Tim’s Trailer: Special funding helps county fill gaps to prevent homelessness
Published Aug. 15, 2019
A roof so rotted that rain poured right through. The air conditioning and stove broken. No hot water for at least five years.
The trailer where Tim had lived in Roseville for many years was in such poor shape that it most likely wouldn’t make it through another winter season. Fiercely independent, Tim had tried to make do with buckets to catch the rain, and pieces of plywood holding things together. But the aging trailer was rapidly failing, and the elderly man was already living paycheck to paycheck on disability, unable to save enough money to purchase a new one or afford market rent on an apartment.
“He would have definitely been at significant risk for homelessness,” said Michael Henderson, Tim’s case worker at Placer County’s Adult System of Care for nearly a decade.
Michael brought back photos of the crumbling trailer to his boss, along with an idea: Would it be possible to find Tim a new trailer?
In the last year, for the first time, the county received $307,000 in funding from the California Department of Health Care Services’ Homeless Mentally Ill Outreach and Treatment Program. These one-time funds are intended to fill gaps for people with mental health conditions who are homeless or at-risk of homelessness — gaps that aren’t already covered by treatment programs, like paying for car repairs, utility bills and bus passes. And on this occasion, after a lot of effort from county employees and local businesses, a used trailer in fantastic shape. Costing just shy of $7,000, the trailer would keep Tim housed for years.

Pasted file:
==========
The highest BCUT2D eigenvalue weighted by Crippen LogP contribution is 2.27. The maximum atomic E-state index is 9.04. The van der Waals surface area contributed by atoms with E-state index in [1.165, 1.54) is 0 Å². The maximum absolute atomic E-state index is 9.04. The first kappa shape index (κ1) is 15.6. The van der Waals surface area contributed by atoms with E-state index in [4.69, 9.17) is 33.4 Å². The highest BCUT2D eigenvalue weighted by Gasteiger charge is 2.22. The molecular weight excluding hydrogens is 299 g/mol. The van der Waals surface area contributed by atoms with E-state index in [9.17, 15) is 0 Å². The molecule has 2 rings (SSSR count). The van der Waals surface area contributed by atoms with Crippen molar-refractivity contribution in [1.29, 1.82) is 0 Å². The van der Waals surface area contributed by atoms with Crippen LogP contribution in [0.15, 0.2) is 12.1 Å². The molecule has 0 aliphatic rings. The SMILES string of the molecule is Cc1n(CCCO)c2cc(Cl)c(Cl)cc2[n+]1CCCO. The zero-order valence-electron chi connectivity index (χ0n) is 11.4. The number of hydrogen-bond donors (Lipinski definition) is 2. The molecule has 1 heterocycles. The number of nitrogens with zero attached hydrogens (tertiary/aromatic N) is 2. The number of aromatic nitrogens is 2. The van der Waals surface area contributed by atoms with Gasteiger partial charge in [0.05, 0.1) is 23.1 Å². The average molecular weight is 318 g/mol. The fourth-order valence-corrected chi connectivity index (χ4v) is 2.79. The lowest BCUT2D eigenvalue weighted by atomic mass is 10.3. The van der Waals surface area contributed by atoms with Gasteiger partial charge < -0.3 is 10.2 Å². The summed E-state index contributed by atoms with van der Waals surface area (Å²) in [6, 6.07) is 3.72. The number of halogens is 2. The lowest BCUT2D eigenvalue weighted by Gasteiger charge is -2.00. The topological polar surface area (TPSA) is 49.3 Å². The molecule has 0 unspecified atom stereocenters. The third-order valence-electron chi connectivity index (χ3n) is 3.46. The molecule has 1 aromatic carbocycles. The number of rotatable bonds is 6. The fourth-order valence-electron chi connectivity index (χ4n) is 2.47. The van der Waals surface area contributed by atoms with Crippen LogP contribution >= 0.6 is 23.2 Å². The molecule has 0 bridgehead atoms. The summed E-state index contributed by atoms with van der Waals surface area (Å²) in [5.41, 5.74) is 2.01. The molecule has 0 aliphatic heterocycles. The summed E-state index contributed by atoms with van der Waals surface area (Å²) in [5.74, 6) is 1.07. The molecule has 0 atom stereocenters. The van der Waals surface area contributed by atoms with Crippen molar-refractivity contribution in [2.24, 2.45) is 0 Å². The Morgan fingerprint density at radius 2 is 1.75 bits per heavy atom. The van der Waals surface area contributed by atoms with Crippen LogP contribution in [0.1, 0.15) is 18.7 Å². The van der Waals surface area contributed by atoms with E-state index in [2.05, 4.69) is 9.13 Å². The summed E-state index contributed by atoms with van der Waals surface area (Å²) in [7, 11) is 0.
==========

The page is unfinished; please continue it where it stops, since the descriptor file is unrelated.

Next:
“Keeping people housed is actually the best way to resolve the homeless issue,” said Kathie Denton, a program manager with the county. Homeless prevention efforts, she said, curb the flow of newly-homeless people while allowing the county to focus other intensive efforts on the existing homeless population, tackling the problem from both sides.
Trailers are an economical housing option for people like Tim on a limited income, and one of many opportunities the county is exploring. Rental space for a trailer is significantly more affordable than an apartment or even shared housing. In his new trailer, Tim will hopefully be able to remain self-sufficient for years to come.
On a recent Friday, a technician from RV Doctor George rolled Tim’s old trailer off of its pad and took it away. Just a few hours later, the new trailer arrived and Tim settled into his new digs. The trailer has an extra 6 feet, enough room to fit a queen bed for Tim and his little dog Tiger — plus a working shower, stove, central air, running water and more.
“I’m feeling so excited and so grateful that a guy that deserves a helping hand is getting it,” said Tim’s sister Mary.
“It’s pretty much saved my life,” Tim said.